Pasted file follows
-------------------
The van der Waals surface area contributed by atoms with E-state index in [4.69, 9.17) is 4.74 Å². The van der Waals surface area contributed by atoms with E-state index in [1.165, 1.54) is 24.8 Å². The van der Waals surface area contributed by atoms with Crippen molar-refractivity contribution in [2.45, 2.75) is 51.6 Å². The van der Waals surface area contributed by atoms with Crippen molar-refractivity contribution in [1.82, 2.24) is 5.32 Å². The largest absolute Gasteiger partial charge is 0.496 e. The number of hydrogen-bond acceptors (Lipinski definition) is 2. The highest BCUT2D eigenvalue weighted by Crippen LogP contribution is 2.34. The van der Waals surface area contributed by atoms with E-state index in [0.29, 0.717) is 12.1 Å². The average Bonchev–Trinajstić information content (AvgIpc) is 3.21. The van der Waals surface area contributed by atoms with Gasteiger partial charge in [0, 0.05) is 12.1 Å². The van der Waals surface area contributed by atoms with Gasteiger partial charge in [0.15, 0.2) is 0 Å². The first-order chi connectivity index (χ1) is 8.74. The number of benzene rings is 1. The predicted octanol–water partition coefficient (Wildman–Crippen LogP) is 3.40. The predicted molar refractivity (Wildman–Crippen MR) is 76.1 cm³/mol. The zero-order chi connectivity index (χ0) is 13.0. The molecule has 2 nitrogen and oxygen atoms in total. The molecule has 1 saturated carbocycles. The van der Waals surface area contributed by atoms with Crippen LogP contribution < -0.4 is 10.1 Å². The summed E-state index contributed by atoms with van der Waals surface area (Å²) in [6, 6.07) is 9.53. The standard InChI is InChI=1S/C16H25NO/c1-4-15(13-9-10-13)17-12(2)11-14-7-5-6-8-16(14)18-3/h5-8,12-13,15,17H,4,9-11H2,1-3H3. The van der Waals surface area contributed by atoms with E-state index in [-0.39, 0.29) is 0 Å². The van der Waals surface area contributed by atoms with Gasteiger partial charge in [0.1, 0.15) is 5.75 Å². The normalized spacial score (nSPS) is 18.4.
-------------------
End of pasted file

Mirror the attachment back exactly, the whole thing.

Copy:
The van der Waals surface area contributed by atoms with E-state index in [4.69, 9.17) is 4.74 Å². The van der Waals surface area contributed by atoms with E-state index in [1.165, 1.54) is 24.8 Å². The van der Waals surface area contributed by atoms with Crippen molar-refractivity contribution in [2.45, 2.75) is 51.6 Å². The van der Waals surface area contributed by atoms with Crippen molar-refractivity contribution in [1.82, 2.24) is 5.32 Å². The largest absolute Gasteiger partial charge is 0.496 e. The number of hydrogen-bond acceptors (Lipinski definition) is 2. The highest BCUT2D eigenvalue weighted by Crippen LogP contribution is 2.34. The van der Waals surface area contributed by atoms with E-state index in [0.29, 0.717) is 12.1 Å². The average Bonchev–Trinajstić information content (AvgIpc) is 3.21. The van der Waals surface area contributed by atoms with Gasteiger partial charge in [0, 0.05) is 12.1 Å². The van der Waals surface area contributed by atoms with Gasteiger partial charge in [0.15, 0.2) is 0 Å². The first-order chi connectivity index (χ1) is 8.74. The number of benzene rings is 1. The predicted octanol–water partition coefficient (Wildman–Crippen LogP) is 3.40. The predicted molar refractivity (Wildman–Crippen MR) is 76.1 cm³/mol. The zero-order chi connectivity index (χ0) is 13.0. The molecule has 2 nitrogen and oxygen atoms in total. The molecule has 1 saturated carbocycles. The van der Waals surface area contributed by atoms with Crippen LogP contribution < -0.4 is 10.1 Å². The summed E-state index contributed by atoms with van der Waals surface area (Å²) in [6, 6.07) is 9.53. The standard InChI is InChI=1S/C16H25NO/c1-4-15(13-9-10-13)17-12(2)11-14-7-5-6-8-16(14)18-3/h5-8,12-13,15,17H,4,9-11H2,1-3H3. The van der Waals surface area contributed by atoms with E-state index in [-0.39, 0.29) is 0 Å². The van der Waals surface area contributed by atoms with Gasteiger partial charge in [0.1, 0.15) is 5.75 Å². The normalized spacial score (nSPS) is 18.4.